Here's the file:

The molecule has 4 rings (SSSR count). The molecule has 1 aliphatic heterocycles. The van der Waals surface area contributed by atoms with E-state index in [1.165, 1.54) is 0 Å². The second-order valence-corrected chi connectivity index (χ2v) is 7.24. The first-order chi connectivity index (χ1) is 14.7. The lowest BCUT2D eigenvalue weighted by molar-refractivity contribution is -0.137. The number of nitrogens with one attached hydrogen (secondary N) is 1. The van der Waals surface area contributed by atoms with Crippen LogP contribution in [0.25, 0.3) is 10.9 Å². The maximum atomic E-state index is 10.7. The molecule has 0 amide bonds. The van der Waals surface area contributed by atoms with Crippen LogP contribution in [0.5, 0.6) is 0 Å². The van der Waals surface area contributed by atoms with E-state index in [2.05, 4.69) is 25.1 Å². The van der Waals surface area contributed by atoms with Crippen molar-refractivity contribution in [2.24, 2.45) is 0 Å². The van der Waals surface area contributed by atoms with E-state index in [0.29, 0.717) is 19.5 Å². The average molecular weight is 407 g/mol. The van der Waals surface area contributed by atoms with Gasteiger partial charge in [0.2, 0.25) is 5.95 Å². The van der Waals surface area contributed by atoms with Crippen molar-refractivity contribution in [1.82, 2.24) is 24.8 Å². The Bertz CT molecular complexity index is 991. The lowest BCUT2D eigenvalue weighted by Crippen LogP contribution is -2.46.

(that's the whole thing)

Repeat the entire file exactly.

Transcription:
The molecule has 4 rings (SSSR count). The molecule has 1 aliphatic heterocycles. The van der Waals surface area contributed by atoms with E-state index in [1.165, 1.54) is 0 Å². The second-order valence-corrected chi connectivity index (χ2v) is 7.24. The first-order chi connectivity index (χ1) is 14.7. The lowest BCUT2D eigenvalue weighted by molar-refractivity contribution is -0.137. The number of nitrogens with one attached hydrogen (secondary N) is 1. The van der Waals surface area contributed by atoms with Crippen LogP contribution in [0.25, 0.3) is 10.9 Å². The maximum atomic E-state index is 10.7. The molecule has 0 amide bonds. The van der Waals surface area contributed by atoms with Crippen LogP contribution in [0.5, 0.6) is 0 Å². The van der Waals surface area contributed by atoms with E-state index in [2.05, 4.69) is 25.1 Å². The van der Waals surface area contributed by atoms with Crippen molar-refractivity contribution in [2.24, 2.45) is 0 Å². The van der Waals surface area contributed by atoms with E-state index in [0.29, 0.717) is 19.5 Å². The average molecular weight is 407 g/mol. The van der Waals surface area contributed by atoms with Gasteiger partial charge in [0.2, 0.25) is 5.95 Å². The van der Waals surface area contributed by atoms with Crippen molar-refractivity contribution in [1.82, 2.24) is 24.8 Å². The Bertz CT molecular complexity index is 991. The lowest BCUT2D eigenvalue weighted by Crippen LogP contribution is -2.46.